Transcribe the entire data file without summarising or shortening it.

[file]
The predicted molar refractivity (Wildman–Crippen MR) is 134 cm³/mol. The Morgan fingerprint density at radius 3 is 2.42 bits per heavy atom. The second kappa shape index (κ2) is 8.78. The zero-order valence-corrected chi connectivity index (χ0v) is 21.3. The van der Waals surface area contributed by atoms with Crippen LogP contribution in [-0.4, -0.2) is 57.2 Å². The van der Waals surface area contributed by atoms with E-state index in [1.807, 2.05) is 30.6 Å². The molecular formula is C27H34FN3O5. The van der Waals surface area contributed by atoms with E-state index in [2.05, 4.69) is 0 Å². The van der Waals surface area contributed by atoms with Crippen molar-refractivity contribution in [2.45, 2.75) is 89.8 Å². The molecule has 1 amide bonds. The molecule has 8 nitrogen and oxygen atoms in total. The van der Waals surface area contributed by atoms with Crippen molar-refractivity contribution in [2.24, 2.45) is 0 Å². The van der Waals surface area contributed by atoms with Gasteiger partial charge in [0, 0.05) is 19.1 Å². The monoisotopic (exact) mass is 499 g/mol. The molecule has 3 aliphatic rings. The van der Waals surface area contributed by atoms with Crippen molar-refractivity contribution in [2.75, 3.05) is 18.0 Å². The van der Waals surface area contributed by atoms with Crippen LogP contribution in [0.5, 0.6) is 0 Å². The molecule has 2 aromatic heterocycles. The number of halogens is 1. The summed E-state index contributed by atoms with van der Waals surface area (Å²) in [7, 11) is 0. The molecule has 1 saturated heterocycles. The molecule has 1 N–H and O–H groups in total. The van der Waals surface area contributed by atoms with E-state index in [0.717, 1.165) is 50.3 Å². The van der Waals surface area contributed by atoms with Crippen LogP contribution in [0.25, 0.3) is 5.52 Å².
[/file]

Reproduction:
The predicted molar refractivity (Wildman–Crippen MR) is 134 cm³/mol. The Morgan fingerprint density at radius 3 is 2.42 bits per heavy atom. The second kappa shape index (κ2) is 8.78. The zero-order valence-corrected chi connectivity index (χ0v) is 21.3. The van der Waals surface area contributed by atoms with Crippen LogP contribution in [-0.4, -0.2) is 57.2 Å². The van der Waals surface area contributed by atoms with E-state index in [1.807, 2.05) is 30.6 Å². The molecular formula is C27H34FN3O5. The van der Waals surface area contributed by atoms with E-state index in [2.05, 4.69) is 0 Å². The van der Waals surface area contributed by atoms with Crippen molar-refractivity contribution in [2.45, 2.75) is 89.8 Å². The molecule has 1 amide bonds. The molecule has 8 nitrogen and oxygen atoms in total. The van der Waals surface area contributed by atoms with Crippen molar-refractivity contribution in [2.24, 2.45) is 0 Å². The van der Waals surface area contributed by atoms with Gasteiger partial charge in [0, 0.05) is 19.1 Å². The monoisotopic (exact) mass is 499 g/mol. The molecule has 3 aliphatic rings. The van der Waals surface area contributed by atoms with Crippen molar-refractivity contribution in [2.75, 3.05) is 18.0 Å². The van der Waals surface area contributed by atoms with Crippen LogP contribution in [0.5, 0.6) is 0 Å². The molecule has 2 aromatic heterocycles. The number of halogens is 1. The summed E-state index contributed by atoms with van der Waals surface area (Å²) in [7, 11) is 0. The molecule has 1 saturated heterocycles. The molecule has 1 N–H and O–H groups in total. The van der Waals surface area contributed by atoms with E-state index in [0.717, 1.165) is 50.3 Å². The van der Waals surface area contributed by atoms with Crippen LogP contribution in [0.25, 0.3) is 5.52 Å².